Thoughts On West Jasper and Stony Plain Road

About a month and a half ago, Dave and I went out to Stony Plain Road to take a look at the area prime for revitalization. There are already plans and actions in the works. The area has been designated a business revitalization zone, and a full revitalization strategy has been developed. You can see some progress already – the block between 150th-151st St is improving. The south side features a noted Portugese bakery and Revolution Cycle. The north side features new tenants such as Derks Formal Menswear, The Haven Social Club, and the United Way. There is also a cluster of sex shops, but progress doesn’t happen overnight. As you move west from there, you start to see more pawn shops and payday loans stores.

Stony Plain Road
New tenants such as the United Way have moved in on Stony Plain Road between 150th-151st St.

You can see my photos from the trip here. Walking around the area, it struck me that transit service was one of the smaller concerns. The revitalization strategy seems to back this up. Residents are more concerned with safety, businesses appropriate for the community vision, and

My impressions are pretty straightforward:

– The most crucial challenge is developing an identity for West Jasper/Stony Plain Road. Successful areas have an identity, whether it’s through their design and architecture, residents, activities, or some combination thereof. The identity of the West Jasper area doesn’t really come through. As an example, Alberta Avenue is making strides by tying in with the arts community. Where is Stony Plain’s story going to come from?

– There are some design challenges that aren’t easily fixed. For example, 100th Ave effectively cuts off the neighbourhoods south of the area from the main commercial strip. The communities north of the strip lack connectivity, both with Stony Plain Road (the two areas feel disconnected), and internally, you continually run into dead ends trying to navigate it.

– There is little brownfield space. We’re not talking about redeveloping empty space (ie. Century Park). Most of the area is already occupied. Some of it is underused, and some of it is used by businesses the residents would rather drive out. The piecemeal ownership of the area makes it more challenging to coordinate development and to execute an overarching strategy.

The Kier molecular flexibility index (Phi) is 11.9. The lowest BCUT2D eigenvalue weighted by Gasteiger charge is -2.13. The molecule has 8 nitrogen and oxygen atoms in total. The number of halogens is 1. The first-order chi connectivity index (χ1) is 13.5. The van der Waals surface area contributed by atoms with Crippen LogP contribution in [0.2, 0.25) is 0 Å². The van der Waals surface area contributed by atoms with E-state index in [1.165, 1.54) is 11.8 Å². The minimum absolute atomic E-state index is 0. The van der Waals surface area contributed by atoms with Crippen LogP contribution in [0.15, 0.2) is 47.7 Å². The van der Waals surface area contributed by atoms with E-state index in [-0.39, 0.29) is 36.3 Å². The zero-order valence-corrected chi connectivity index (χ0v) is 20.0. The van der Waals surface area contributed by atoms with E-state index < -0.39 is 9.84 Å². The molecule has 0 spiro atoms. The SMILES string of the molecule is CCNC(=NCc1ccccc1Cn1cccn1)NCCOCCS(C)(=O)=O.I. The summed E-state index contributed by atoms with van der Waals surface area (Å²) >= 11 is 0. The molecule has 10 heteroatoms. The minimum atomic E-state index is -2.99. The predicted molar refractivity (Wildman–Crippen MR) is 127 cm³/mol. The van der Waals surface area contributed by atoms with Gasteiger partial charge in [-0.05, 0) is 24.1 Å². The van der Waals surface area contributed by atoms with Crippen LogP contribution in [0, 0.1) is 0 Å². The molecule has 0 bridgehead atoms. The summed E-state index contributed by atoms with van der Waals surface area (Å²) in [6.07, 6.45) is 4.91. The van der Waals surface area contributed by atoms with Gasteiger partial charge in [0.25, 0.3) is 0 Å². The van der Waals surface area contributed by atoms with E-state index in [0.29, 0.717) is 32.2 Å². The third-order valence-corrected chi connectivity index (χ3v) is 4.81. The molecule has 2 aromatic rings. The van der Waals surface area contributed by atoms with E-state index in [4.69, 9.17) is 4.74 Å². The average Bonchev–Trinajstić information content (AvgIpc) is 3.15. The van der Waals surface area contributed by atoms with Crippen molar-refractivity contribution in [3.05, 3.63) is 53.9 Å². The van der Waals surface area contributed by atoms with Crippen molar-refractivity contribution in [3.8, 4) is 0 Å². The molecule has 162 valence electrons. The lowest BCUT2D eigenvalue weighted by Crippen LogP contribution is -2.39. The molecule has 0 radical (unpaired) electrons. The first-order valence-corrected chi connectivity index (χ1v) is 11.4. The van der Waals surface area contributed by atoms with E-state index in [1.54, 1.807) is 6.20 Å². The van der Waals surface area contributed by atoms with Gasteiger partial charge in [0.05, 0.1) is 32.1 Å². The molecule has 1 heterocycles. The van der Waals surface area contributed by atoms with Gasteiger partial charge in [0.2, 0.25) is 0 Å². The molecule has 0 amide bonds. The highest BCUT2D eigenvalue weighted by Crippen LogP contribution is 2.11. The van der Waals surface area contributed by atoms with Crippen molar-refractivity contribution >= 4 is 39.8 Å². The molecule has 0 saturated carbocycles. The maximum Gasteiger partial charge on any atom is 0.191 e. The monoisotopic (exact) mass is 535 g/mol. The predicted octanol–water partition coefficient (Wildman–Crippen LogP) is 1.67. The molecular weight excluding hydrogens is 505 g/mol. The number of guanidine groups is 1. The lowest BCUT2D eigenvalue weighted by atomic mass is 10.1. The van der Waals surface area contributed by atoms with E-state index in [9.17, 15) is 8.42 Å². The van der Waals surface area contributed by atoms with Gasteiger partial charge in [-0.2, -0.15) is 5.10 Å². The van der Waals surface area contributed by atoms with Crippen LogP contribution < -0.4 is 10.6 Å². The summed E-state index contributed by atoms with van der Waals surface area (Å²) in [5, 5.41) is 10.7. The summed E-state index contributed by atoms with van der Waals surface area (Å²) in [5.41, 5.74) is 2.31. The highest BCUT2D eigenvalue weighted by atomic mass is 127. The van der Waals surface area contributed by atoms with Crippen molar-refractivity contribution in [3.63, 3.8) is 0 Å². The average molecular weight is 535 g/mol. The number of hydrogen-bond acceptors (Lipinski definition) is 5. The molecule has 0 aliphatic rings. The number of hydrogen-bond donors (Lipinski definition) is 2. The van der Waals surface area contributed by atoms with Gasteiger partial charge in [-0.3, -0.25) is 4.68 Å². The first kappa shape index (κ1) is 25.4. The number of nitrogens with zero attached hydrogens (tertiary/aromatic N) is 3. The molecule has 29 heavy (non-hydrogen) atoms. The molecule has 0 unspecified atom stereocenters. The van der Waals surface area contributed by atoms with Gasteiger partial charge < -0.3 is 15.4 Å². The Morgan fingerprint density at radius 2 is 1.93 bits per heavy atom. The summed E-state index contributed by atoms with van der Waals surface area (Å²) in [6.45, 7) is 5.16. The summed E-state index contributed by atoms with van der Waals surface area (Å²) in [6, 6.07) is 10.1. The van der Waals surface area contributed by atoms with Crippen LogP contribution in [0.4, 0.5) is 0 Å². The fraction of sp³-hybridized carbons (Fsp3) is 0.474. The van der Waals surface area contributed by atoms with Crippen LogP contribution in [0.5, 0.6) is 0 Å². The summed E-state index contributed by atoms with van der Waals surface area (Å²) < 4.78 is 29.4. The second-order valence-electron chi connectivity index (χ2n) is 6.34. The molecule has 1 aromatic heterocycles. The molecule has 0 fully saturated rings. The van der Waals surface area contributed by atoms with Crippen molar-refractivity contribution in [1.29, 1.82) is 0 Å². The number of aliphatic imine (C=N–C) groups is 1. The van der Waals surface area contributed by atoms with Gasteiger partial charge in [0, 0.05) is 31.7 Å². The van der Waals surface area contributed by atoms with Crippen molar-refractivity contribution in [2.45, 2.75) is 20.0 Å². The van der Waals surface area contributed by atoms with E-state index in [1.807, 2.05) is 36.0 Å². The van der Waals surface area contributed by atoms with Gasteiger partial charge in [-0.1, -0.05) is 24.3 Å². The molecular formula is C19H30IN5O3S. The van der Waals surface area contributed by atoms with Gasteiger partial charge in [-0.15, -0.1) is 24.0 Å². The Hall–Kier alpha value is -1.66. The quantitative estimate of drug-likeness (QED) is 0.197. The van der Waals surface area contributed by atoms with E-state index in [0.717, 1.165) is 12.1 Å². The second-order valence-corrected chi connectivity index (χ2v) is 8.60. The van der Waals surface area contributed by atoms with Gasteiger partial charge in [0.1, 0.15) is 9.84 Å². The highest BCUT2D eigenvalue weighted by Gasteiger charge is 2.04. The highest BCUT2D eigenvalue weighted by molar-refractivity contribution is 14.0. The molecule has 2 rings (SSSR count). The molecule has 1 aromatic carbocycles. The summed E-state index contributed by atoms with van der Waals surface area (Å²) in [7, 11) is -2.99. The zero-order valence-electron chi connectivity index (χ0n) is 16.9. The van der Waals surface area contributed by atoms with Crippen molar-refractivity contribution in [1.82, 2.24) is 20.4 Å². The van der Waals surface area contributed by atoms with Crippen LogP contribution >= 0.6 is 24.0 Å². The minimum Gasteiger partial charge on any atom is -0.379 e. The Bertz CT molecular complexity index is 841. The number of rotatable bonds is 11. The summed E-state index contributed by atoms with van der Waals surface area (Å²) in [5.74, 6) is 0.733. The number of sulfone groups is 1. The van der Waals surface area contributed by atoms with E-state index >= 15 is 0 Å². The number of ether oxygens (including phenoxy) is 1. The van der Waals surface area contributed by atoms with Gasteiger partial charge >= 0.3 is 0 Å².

That being said, there is progress being made, and any critiques I make are not intended to slight the efforts of residents and businesses to improve their community. But I still believe that LRT won’t be a magic elixir, nor is transit service the biggest challenge for the area.

Gentrification, or Uplifting of the Whole?
With all the talk of LRT (or anything) as a redevelopment tool, what gets lost sometimes is what happens to the residents if redevelopment is successful? Do they benefit from rising property values, or are they pushed out of the neighbourhood? And what happens if they don’t gain? It’s unlikely that redevelopment will help address the root causes that drive crime – addiction, poverty, to name two. What’s more likely is that these residents are going to be displaced to another area in the city. If West Jasper revitalization is successful, if it doesn’t help give the current at-risk residents a hand up, they’re going to be the at-risk residents at the centre of another area’s revitalization effort 10 years later. Revitalization is good, but it doesn’t necessarily decrease our obligation to address social problems and provide services.

In the End, the Economy Matters
Many of the land development opportunities identified for Edmonton’s proposed LRT corridors are projects where zoning has already been approved (the Strathearn Heights project for the SE, and the Vision for the Corner for the West, to name two). It’s thought that LRT development will spur projects like this to go ahead. That may be true, but something else will – an economic upturn. Both of these projects were approved in 2008, around the time the economy slowed down. Suddenly, the market for housing (especially condos) wasn’t what it was a couple of years earlier when they started working their way through the development process.

And this gets to the heart of the biggest issue for driving and sustaining development. We need to increase productivity and grow our economy. If we can attract and develop business, that will drive the need for more commercial/office space, and therefore more residential space to house new workers and residents. The goal of attracting business also ties into our development plans. What kind of businesses and residents we (want to) attract affects what we need to build. If we intend to have a young work force (or be a city of retirees), we might want to focus more on multi-unit housing. If we want to attract more families, we need to make sure we’re building housing suitable for their needs (be it single-family or multi-family). Similarly, industrial and oil field service companies, for example, are going to want different types of space (and in different locations) than a bank or law firm, and a start-up tech company may very well want something different than the aforementioned four groups.

As James Carville famously said, “it’s the economy, stupid“.

It’s not as simple as building, and waiting for them to come. We need to make sure we’re building to attract and retain people and businesses, and to continue to grow into the city we want Edmonton to be. Light rail should be a big part of this, and can help shape a city, if not deliver the growth some advocates feel it does. But done right, it will get a city closer to its broader goals and ambitions.


4 Responses

  1. This is a very thoughtful analysis of the LRT debate. Thank you for that and thank you for raising the point about family-oriented housing. I agree it’s particularly important to look at the type of development that is going to happen in these areas and I really hope family options materialize!

  2. Thank you Alex for a great post. A lot to think about, but I do agree that developing family oriented housing is an important component to this.

  3. […] not in fact dangerous, idea for the city to adopt (Alex Abboud addresses this issue quite well in a post of his own). That being said, Councillor Leibovici’s suggestion to either tunnel or add more road lanes to […]